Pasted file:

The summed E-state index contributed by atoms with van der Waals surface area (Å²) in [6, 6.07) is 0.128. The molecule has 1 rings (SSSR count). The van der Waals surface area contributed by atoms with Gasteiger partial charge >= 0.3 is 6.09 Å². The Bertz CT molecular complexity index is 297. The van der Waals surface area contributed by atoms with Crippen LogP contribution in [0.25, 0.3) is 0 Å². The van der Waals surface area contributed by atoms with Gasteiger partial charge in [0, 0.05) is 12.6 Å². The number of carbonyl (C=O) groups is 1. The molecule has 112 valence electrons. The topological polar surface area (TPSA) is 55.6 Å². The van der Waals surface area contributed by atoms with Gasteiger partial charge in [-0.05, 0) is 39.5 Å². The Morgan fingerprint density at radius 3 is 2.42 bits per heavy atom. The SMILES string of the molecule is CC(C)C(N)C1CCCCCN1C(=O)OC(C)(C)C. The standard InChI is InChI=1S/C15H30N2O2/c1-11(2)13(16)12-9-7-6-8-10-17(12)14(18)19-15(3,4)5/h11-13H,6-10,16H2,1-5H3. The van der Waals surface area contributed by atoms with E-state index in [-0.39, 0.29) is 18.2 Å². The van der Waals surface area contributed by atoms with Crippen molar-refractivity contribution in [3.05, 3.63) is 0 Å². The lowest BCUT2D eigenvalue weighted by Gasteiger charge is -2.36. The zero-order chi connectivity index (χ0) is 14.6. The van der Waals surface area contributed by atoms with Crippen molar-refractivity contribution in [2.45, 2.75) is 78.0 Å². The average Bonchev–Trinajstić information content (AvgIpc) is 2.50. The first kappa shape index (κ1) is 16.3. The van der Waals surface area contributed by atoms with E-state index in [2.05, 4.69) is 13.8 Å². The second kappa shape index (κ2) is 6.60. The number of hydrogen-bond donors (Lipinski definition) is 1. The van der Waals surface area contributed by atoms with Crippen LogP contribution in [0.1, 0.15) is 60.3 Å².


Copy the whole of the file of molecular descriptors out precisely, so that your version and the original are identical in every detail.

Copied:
The summed E-state index contributed by atoms with van der Waals surface area (Å²) in [6, 6.07) is 0.128. The molecule has 1 rings (SSSR count). The van der Waals surface area contributed by atoms with Gasteiger partial charge >= 0.3 is 6.09 Å². The Bertz CT molecular complexity index is 297. The van der Waals surface area contributed by atoms with Crippen LogP contribution in [0.25, 0.3) is 0 Å². The van der Waals surface area contributed by atoms with Gasteiger partial charge in [0, 0.05) is 12.6 Å². The number of carbonyl (C=O) groups is 1. The molecule has 112 valence electrons. The topological polar surface area (TPSA) is 55.6 Å². The van der Waals surface area contributed by atoms with Gasteiger partial charge in [-0.05, 0) is 39.5 Å². The Morgan fingerprint density at radius 3 is 2.42 bits per heavy atom. The SMILES string of the molecule is CC(C)C(N)C1CCCCCN1C(=O)OC(C)(C)C. The standard InChI is InChI=1S/C15H30N2O2/c1-11(2)13(16)12-9-7-6-8-10-17(12)14(18)19-15(3,4)5/h11-13H,6-10,16H2,1-5H3. The van der Waals surface area contributed by atoms with E-state index in [-0.39, 0.29) is 18.2 Å². The van der Waals surface area contributed by atoms with Crippen molar-refractivity contribution in [3.05, 3.63) is 0 Å². The lowest BCUT2D eigenvalue weighted by Gasteiger charge is -2.36. The zero-order chi connectivity index (χ0) is 14.6. The van der Waals surface area contributed by atoms with Crippen molar-refractivity contribution in [2.45, 2.75) is 78.0 Å². The average Bonchev–Trinajstić information content (AvgIpc) is 2.50. The first kappa shape index (κ1) is 16.3. The van der Waals surface area contributed by atoms with E-state index in [2.05, 4.69) is 13.8 Å². The second kappa shape index (κ2) is 6.60. The number of hydrogen-bond donors (Lipinski definition) is 1. The van der Waals surface area contributed by atoms with Crippen LogP contribution in [0.1, 0.15) is 60.3 Å².